A government shutdown was averted with only hours to spare.
President Joe Biden signed a short-term funding bill Thursday night. It will keep the government funded through early December.
The measure passed in the House and Senate earlier in the day.
The stopgap spending legislation will also provide aid for those reeling from Hurricane Ida and other natural disasters, as well as funding to support Afghanistan evacuees from the 20-year war between the U.S. and the Taliban.
While Congress moved to avert one crisis, it’s putting off another.
Democrats were forced to remove a suspension of the federal government's borrowing limit from the bill at the insistence of Republicans.
The top priority for lawmakers at the moment is keeping the government funded to avoid a shutdown. But Treasury Secretary Janet Yellen warns that if the debt limit isn't raised by Oct. 18, the country would likely face a financial crisis and economic recession.
"At that point, we expect Treasury would be left with very limited resources that would be depleted quickly. It is uncertain whether we could continue to meet all the nation's commitments after that date," Yellen wrote in a letter to lawmakers earlier this week.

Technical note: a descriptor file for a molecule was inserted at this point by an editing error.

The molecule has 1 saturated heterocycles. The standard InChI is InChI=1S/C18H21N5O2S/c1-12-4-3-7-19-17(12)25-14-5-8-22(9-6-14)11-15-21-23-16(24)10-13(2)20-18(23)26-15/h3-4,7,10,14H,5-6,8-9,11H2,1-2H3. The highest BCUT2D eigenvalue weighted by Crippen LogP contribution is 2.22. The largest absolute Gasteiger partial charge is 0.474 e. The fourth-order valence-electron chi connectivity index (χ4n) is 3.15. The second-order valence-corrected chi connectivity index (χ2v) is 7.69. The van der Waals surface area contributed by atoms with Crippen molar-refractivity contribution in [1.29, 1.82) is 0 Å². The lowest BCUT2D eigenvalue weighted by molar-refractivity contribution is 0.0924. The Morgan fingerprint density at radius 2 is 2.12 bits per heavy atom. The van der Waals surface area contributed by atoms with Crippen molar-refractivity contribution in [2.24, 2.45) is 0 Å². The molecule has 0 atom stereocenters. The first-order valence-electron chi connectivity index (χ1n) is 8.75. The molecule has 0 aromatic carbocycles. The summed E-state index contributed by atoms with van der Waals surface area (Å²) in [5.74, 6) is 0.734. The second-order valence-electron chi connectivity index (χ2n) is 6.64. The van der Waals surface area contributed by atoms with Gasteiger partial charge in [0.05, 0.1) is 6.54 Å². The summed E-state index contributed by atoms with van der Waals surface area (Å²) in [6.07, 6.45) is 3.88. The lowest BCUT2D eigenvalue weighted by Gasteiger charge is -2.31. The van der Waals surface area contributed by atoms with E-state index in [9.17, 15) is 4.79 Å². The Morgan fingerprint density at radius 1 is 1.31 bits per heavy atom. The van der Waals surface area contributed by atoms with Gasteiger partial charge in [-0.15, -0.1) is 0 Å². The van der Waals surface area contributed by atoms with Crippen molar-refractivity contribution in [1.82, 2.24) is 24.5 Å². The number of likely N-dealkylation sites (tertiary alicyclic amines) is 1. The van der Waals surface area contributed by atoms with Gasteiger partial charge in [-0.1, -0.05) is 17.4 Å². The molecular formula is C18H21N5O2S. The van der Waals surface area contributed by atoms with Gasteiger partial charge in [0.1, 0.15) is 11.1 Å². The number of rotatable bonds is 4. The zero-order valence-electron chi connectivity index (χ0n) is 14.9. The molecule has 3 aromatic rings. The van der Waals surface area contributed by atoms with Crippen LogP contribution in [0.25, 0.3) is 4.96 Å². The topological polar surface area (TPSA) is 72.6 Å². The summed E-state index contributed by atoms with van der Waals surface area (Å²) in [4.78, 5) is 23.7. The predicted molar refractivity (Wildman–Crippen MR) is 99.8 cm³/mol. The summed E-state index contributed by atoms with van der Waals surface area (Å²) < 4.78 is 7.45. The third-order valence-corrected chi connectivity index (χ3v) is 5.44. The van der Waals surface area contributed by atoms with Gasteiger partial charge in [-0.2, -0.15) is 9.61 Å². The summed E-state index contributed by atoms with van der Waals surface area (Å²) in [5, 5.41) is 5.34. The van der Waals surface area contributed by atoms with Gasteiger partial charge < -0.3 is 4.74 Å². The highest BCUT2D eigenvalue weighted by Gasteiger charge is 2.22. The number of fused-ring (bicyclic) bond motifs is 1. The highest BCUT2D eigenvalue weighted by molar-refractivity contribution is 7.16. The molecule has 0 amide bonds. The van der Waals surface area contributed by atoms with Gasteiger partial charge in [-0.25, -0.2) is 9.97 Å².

Yellen warned that waiting until the last minute to address the debt ceiling can cause harm to business and consumer confidence, raise borrowing costs for taxpayers, and negatively impact the credit rating of the U.S. for years to come.
"Failure to act promptly could also result in substantial disruptions to financial markets, as heightened uncertainty can exacerbate volatility and erode investor confidence," she wrote.
Meanwhile, Democrats are struggling to find a way to pass President Joe Biden's proposed $3.5 trillion budget plan that would fund social programs like universal pre-K and other programs focused on working families — a plan that faces roadblocks from some moderate Democrats.
In order to get the bill passed, Biden will need the support of nearly all 50 Democratic senators due to the current 50-50 split in the Senate.
At a press conference Thursday, House Speaker Nancy Pelosi held a positive outlook on negotiations, saying that they are in a "good place" and that she does not plan to delay a vote on the package.